“As we migrate from current telehealth platforms to a real-time virtual environment, we will be able to take the frustration out of the experience for the individual; no more waiting on phone lines or being told your symptoms aren’t serious enough to warrant attention,” Bell said.

2B3D’s main goal is to build a metaverse experience that enables a qualified professional treatment. “At a minimum, we envision a 24/7/365 group therapy opportunity,” Bell says.

Healthcare metaverse tech, data security and accessibility

2B3D’s metaverse efforts have been primarily designed in Unity, a platform for real-time content creation. The company is also eager to examine Unreal Engine 5, an advanced real-time next-generation 3D content and experiences generator tool.

Data security, cybersecurity and accessibility are top priorities for the company. “The 2B3D team understands the challenges with implementing a full technical solution from data storage and cyber security requirements to end-user devices,” Bell noted. Additionally, Bell highlighted the importance of their metaverse to be accessible through all VR glasses or headsets.

“Employing new technologies can be difficult in a healthy and robust network, but the key to all new technology deployments is having the right IT architecture to support your requirements,” he said. “Similar to designing a house, you will always have problems with the plumbing if your pipes are not sized right. That is extremely true in the case of metaverses, as they will require a significant amount of bandwidth to function properly.”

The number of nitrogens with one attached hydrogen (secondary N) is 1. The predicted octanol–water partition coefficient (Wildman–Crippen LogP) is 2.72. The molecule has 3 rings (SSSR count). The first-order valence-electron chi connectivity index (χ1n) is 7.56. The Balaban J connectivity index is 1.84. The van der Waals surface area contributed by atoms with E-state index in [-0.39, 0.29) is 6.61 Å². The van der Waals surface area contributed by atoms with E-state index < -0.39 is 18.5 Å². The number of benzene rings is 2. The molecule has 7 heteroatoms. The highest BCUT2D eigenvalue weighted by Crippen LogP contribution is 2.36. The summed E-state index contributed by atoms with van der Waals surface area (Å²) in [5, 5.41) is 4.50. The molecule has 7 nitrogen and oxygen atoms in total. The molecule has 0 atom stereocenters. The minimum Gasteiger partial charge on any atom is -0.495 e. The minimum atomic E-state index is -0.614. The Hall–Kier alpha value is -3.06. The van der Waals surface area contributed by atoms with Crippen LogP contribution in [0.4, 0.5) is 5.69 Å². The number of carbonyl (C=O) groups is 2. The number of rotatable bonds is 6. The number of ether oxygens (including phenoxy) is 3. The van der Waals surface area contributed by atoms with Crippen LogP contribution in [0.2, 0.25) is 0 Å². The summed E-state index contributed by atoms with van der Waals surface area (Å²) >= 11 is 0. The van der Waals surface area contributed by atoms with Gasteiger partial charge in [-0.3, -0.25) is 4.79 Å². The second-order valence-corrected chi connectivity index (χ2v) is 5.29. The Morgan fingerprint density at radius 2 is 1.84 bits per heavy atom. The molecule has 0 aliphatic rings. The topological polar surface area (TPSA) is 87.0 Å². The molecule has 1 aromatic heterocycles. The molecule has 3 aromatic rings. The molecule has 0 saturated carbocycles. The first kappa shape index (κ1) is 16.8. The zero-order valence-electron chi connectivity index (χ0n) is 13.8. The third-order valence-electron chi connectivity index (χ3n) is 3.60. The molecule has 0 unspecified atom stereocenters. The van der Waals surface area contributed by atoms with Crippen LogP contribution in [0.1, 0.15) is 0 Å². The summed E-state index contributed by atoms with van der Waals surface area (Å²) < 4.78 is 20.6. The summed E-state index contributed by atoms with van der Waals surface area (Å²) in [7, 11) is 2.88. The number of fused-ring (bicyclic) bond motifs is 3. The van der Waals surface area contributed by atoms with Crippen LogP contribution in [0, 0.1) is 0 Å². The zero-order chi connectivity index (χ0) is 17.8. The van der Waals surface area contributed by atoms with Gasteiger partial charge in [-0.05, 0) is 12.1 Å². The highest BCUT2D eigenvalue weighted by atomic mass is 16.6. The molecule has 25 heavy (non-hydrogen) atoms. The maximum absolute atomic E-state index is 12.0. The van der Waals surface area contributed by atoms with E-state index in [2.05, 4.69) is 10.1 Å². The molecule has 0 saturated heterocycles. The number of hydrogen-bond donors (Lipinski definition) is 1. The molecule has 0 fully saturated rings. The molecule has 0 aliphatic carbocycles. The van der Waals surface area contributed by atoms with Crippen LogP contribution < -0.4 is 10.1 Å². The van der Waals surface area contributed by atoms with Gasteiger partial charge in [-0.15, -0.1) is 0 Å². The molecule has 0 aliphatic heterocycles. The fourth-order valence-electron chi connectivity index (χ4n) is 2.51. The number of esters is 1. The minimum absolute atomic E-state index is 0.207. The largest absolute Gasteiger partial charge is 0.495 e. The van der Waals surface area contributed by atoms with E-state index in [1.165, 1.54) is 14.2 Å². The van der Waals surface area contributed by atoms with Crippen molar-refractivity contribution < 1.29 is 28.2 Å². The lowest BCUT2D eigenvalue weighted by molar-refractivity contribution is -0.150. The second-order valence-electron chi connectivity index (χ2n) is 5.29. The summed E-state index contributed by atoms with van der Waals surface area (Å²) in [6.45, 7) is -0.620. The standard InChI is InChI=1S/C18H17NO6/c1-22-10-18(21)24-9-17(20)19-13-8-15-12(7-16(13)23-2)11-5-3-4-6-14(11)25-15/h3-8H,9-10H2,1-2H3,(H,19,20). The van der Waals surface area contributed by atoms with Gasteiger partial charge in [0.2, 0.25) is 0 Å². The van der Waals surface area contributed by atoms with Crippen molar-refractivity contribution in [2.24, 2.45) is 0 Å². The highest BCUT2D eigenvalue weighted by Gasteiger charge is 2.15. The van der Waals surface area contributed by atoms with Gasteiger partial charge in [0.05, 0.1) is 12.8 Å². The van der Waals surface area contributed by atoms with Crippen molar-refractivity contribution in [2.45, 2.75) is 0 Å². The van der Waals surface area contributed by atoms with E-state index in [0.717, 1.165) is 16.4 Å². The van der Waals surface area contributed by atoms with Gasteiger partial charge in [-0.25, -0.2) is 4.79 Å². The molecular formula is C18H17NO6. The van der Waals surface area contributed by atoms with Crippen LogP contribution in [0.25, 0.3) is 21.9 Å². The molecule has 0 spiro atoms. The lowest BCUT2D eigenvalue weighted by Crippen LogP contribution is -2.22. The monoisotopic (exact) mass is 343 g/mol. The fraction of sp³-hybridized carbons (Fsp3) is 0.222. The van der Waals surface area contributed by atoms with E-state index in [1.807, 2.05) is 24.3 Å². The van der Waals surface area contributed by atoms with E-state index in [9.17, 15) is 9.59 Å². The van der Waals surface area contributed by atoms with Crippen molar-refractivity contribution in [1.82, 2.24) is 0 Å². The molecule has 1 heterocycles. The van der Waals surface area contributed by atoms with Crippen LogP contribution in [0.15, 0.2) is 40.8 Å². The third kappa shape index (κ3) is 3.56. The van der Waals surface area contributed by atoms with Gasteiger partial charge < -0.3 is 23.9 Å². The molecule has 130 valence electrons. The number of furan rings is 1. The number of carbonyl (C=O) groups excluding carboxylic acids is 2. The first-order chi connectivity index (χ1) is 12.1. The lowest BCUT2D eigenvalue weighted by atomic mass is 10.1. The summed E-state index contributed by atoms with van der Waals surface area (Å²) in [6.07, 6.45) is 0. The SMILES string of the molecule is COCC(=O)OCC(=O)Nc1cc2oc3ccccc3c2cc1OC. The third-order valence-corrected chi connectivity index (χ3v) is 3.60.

Regarding data security, 2B3D believes that the blockchain and NFTs functions are the solution to address data privacy and cybersecurity. “Medical records management could easily be executed through blockchain technologies,” Bell assures.

SEE: Artificial Intelligence Ethics Policy (TechRepublic Premium)

Blockchain technology is recognized for its security potential. The blockchain is decentralized, and data is not uploaded to a server or stored in a single location. Data in the blockchain also moves through several computers or nodes, is encrypted and validated and is extremely hard to hack because all computers or nodes on the network must be breached simultaneously for the data to be compromised.

Healthcare organizations must also meet legal patient data management standards set by state and federal laws, like the Health Insurance Portability and Accountability Act (HIPAA) of 1996.

Bell said that telehealth paved the way for the metaverse cybersecurity challenges. “We do not expect any different or significant cybersecurity challenges than those faced by the telehealth industry today,” he said.

Bell does not believe that the healthcare metaverse can replace medical professionals or mental health specialists. “For example, you can easily do group counseling in the metaverse, but you cannot do an X-ray or fix a broken bone,” he explained.

The healthcare metaverse “is a desperately needed augmentation, addition to, and major improvement upon, core services that will still need to be delivered,” said Bell.